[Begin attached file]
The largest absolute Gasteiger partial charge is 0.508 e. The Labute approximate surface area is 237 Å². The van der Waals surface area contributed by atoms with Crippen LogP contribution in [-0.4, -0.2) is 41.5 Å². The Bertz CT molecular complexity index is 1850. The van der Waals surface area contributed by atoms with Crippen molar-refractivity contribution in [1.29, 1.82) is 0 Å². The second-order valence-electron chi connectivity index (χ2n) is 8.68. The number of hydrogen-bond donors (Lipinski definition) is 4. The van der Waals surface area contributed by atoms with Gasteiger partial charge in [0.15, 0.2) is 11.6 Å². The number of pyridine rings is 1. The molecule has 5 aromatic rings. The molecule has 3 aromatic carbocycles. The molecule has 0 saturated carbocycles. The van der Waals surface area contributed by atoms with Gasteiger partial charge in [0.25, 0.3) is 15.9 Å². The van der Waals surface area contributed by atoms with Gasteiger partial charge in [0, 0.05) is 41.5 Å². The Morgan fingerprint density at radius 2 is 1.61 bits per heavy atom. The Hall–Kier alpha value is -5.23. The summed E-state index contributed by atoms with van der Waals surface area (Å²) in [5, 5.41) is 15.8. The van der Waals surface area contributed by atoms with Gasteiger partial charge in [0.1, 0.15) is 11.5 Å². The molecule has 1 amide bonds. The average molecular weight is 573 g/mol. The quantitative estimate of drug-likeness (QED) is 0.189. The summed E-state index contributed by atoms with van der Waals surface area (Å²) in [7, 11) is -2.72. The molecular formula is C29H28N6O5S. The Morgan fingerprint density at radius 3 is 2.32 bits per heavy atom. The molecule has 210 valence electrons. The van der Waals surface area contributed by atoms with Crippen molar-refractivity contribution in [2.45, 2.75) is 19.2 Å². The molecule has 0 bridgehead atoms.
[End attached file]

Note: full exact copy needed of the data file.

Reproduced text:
The largest absolute Gasteiger partial charge is 0.508 e. The Labute approximate surface area is 237 Å². The van der Waals surface area contributed by atoms with Crippen LogP contribution in [-0.4, -0.2) is 41.5 Å². The Bertz CT molecular complexity index is 1850. The van der Waals surface area contributed by atoms with Crippen molar-refractivity contribution in [1.29, 1.82) is 0 Å². The second-order valence-electron chi connectivity index (χ2n) is 8.68. The number of hydrogen-bond donors (Lipinski definition) is 4. The van der Waals surface area contributed by atoms with Gasteiger partial charge in [0.15, 0.2) is 11.6 Å². The number of pyridine rings is 1. The molecule has 5 aromatic rings. The molecule has 3 aromatic carbocycles. The molecule has 0 saturated carbocycles. The van der Waals surface area contributed by atoms with Gasteiger partial charge in [0.25, 0.3) is 15.9 Å². The van der Waals surface area contributed by atoms with Gasteiger partial charge in [0, 0.05) is 41.5 Å². The Morgan fingerprint density at radius 2 is 1.61 bits per heavy atom. The Hall–Kier alpha value is -5.23. The summed E-state index contributed by atoms with van der Waals surface area (Å²) in [5, 5.41) is 15.8. The van der Waals surface area contributed by atoms with Gasteiger partial charge in [0.1, 0.15) is 11.5 Å². The molecule has 1 amide bonds. The average molecular weight is 573 g/mol. The quantitative estimate of drug-likeness (QED) is 0.189. The summed E-state index contributed by atoms with van der Waals surface area (Å²) in [7, 11) is -2.72. The molecular formula is C29H28N6O5S. The Morgan fingerprint density at radius 3 is 2.32 bits per heavy atom. The molecule has 210 valence electrons. The van der Waals surface area contributed by atoms with Crippen molar-refractivity contribution in [2.45, 2.75) is 19.2 Å². The molecule has 0 bridgehead atoms.